Everyone likes to share their travel photos, but when one takes a trip to the Antarctic Peninsula, armed with two Canon cameras and three lenses, the resulting photos belong in an actual book, not just on Facebook or in a family photo album.
Rick Burritt, a Bakersfield High School graduate who now lives in San Diego, knew he had something special in his photos from the trip he took in 2016 with his father, Dick Burritt, who lives in Bakersfield. Now he's self-publishing "White Wilderness: The Antarctic Peninsula," a book that was a year in the making.
"It was like being in a nature wildlife documentary," said Rick, a graphic designer who owns Burritt Design Studio and has always been interested in photography. "It's 360 degrees of wildlife and this incredible, dramatic, scenic place around you. The air is so pure; as a photographer, it's rare to get an opportunity like that, where you can pick your camera up and see (for miles)."
For both Burritts, the trip to the Antarctic Peninsula let them check off their seventh continent visited, though Rick only got his sixth on the way there, with a brief stop in Argentina before boarding the boat to Antarctica. Dick was eager to make the trip, but his wife and usual travel partner, Joan, didn't want to go because of the cold.
"I asked Rick if he would accompany me and he accepted, so we went on a father-son trip," Dick, 86, said. "I was really very happy he agreed to go with me. He provided companionship and, at my age, security."
Any trip to a place like the Antarctic Peninsula is sure to be remarkable, but it meant even more for the two because of their companion.
"It was a very special trip to go on with my dad," Rick, 52, said. "It'd been a long time since the two of us were together (on our own), and experiencing something that is once-in-a-lifetime — it was unique and special."
The trip was about two weeks total, with the two flying from Los Angeles to Buenos Aires, followed by a four-hour flight to Ushuaia (the southernmost city in the world), where they got on the expedition ship that took them around the peninsula. They slept and ate on the ship, with shore visits once or twice a day.
Rick's kit included two Canon EOS bodies (a 5Ds and a 5D Mark II), three Canon lenses (a 70-200mm, a 24-70mm and a 17-40mm) and a tripod.
"We were told by the ship leader to spend as much time on deck as possible, and that's what Rick did, all the time," Dick said. "He became a minor celebrity because he was out there so much. One guy would follow him to take pictures of the same places."
While there are photos of the wildlife in his book (including penguins and an elephant seal), Rick was mostly drawn to landscape photos. Many of the panoramas have surprising colors, like tints of green in the water, a bright blue cave and pink skies, brighter and purer than the pink skies Bakersfield sometimes gets from pollution.
"When you visit a place like that, you realize as a human being, you're really kind of insignificant," Rick said. "It felt like Mother Nature allowed us to see things, as opposed to we made a decision to go and see them."
Rick said every day he would see a sight that made him think "It can't get better than this," only to be proven wrong time and time again. One sight that struck him was a vivid magenta he could see through a porthole, the light turning out to be the sunset.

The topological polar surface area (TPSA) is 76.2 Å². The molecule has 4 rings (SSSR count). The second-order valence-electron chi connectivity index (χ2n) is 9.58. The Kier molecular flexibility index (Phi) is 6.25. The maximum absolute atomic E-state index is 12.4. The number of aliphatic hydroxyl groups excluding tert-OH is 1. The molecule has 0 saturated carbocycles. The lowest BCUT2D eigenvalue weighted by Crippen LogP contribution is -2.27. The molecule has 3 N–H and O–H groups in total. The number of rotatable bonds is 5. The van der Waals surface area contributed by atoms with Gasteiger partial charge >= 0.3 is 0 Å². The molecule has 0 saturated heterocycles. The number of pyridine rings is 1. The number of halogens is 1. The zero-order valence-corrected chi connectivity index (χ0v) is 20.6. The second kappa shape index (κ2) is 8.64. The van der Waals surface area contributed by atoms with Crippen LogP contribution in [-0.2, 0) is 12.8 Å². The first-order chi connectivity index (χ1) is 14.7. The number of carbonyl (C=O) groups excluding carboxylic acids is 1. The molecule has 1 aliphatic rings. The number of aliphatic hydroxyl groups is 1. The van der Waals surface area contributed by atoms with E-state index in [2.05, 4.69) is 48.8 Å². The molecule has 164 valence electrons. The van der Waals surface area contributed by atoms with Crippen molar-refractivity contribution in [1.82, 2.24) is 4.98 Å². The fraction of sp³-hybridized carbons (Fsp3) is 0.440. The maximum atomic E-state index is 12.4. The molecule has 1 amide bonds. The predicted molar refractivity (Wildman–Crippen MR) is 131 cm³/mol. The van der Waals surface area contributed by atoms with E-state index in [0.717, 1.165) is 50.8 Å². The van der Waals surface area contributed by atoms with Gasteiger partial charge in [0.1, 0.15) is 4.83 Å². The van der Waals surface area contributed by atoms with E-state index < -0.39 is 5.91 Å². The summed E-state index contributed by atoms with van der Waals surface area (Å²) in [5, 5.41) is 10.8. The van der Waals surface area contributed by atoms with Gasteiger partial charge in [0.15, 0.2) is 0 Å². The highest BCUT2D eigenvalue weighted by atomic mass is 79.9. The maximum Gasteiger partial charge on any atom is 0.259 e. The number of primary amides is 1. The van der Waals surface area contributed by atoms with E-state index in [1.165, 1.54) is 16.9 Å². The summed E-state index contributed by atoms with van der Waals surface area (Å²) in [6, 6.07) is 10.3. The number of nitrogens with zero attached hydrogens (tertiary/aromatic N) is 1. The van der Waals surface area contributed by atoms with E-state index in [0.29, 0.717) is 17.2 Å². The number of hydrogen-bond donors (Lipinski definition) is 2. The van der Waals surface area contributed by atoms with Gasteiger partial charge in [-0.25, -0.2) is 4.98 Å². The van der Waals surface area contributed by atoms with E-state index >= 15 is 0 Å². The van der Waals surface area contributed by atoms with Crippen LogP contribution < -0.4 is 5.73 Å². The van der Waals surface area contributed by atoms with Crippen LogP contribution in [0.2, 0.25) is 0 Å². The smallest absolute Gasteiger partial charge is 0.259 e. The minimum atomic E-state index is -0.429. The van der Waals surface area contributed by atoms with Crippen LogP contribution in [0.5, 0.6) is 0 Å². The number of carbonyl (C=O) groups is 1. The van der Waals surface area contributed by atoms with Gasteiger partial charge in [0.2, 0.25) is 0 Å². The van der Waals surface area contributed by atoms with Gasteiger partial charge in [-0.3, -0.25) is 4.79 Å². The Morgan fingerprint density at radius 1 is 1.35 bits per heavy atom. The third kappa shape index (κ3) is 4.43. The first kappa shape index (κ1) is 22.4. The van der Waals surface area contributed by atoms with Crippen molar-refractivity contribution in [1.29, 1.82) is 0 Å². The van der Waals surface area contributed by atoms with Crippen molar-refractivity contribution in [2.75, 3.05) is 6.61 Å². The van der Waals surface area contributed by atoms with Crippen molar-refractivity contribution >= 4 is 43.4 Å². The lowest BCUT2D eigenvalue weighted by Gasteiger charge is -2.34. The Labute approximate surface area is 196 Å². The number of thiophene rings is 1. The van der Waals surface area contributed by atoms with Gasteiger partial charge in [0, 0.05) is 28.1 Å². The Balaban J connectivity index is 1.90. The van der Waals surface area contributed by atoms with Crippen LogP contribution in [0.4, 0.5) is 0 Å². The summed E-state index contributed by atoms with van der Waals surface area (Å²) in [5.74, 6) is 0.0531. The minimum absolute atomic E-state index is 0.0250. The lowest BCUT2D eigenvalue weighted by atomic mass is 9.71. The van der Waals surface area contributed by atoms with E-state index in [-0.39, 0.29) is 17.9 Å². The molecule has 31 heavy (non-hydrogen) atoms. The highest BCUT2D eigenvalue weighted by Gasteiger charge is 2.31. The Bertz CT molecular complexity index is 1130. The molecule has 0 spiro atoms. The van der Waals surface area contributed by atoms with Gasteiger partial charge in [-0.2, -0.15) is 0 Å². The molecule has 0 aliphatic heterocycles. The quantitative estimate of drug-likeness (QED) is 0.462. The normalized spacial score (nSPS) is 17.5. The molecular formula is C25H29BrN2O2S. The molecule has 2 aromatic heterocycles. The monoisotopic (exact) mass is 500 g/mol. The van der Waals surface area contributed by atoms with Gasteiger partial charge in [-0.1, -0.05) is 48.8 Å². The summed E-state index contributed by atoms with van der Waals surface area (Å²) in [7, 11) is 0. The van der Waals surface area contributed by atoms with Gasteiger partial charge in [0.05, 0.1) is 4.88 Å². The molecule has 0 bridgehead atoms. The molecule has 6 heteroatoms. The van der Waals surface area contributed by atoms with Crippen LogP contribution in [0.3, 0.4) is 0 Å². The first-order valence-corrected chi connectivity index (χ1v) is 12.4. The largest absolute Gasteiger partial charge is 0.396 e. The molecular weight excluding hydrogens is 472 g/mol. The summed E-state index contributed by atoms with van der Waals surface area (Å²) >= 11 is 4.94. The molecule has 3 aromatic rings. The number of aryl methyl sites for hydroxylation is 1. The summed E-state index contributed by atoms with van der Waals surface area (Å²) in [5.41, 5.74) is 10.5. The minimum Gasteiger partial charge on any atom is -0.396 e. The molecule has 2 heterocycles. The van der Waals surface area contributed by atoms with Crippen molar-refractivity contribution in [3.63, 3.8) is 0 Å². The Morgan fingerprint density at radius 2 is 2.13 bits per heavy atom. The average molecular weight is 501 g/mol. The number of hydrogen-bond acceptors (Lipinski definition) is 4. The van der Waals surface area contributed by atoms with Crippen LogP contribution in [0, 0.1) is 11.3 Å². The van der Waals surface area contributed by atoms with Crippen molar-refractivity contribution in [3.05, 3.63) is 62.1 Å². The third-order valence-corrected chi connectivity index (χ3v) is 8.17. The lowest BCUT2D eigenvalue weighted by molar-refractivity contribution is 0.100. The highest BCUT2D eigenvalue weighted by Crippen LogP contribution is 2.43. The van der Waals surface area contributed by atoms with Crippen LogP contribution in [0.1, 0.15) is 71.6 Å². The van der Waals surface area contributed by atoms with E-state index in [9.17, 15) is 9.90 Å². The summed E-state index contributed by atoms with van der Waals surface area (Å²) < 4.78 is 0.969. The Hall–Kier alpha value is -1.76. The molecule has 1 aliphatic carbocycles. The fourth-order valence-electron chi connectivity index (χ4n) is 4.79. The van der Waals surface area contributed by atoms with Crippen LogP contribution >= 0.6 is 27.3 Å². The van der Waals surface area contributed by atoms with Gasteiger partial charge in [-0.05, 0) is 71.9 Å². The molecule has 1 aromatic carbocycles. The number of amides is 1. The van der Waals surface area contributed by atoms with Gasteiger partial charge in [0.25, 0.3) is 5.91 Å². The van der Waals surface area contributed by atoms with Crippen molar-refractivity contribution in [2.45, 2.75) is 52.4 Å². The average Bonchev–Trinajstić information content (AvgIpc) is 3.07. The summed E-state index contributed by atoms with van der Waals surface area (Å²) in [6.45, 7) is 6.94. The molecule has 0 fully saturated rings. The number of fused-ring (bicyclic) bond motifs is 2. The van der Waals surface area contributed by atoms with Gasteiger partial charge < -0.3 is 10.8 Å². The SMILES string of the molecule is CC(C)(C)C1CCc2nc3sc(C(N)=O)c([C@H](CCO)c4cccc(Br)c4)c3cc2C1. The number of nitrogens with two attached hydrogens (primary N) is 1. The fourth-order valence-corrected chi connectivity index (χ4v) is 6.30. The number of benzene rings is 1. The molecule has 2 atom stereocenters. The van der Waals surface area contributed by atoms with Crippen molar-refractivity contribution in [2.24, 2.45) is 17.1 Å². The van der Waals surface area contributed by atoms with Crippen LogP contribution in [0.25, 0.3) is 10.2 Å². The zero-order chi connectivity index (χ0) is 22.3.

"I'd never seen anything like it in my life," he said. "It was so beautiful. The image doesn't really do it justice. Being on deck and seeing that — it was crazy. It was like the sky was on fire."
One of his favorite photos is the one on the book's cover, with the snowy landscape miles away peeking out through layers of clouds and fog.
"It started opening up and you get a glimpse of the beautiful Antarctic Peninsula in front of you," Rick said. "It was like Mother Nature teasing you. 'OK, I'll let you see.'"
Although a camera was never far from his reach, Rick did take some time to see the antarctic beauty with his own eyes, not just through the lens of his camera.
Rick believes it is critically important for people to realize the responsibility and obligation to protect the remaining wilderness, especially in the polar regions and oceans. He hopes his book, which he is self-publishing, will carry that message.
"The issue of protecting the environment has become a political thing," Rick said. "I don't know how anyone can go to a place like Antarctica and not go away thinking 'This place needs to be preserved.'"
And Rick aims to help how he can: Not just by showing the beauty of the Antarctic Peninsula but also by donating a portion of the proceeds of his book to charities like SeaLegacy and the Antarctic and Southern Ocean Coalition.
Before Rick finalized his book, he gave his father a prototype of it, which Dick said "evoked tears of gratitude."
World travel is in Rick's blood. He was born in Nigeria, and while he and his sister were young, the family lived all over the world, including Indonesia, Libya, Great Britain and China, for Dick's work in international oil.
"It was an amazing experience," Rick said of living in different countries. "As an adult looking back, I wish I had the same appreciation as a child (that I do now). My perspective on travel and the world in general is based on traveling as a kid and experiencing different cultures."
For future photography trips, Rick wants to return to Iceland soon, and possibly go to Namibia. Based on the success of "White Wilderness," he'd consider publishing another travel photography book.
To anyone considering a trip of their own to the Antarctic Peninsula, Rick has some advice.
"Go with eyes wide open (and) a sense of adventure, spend absolutely every waking minute on deck or ashore and know that you will fall in love with the place."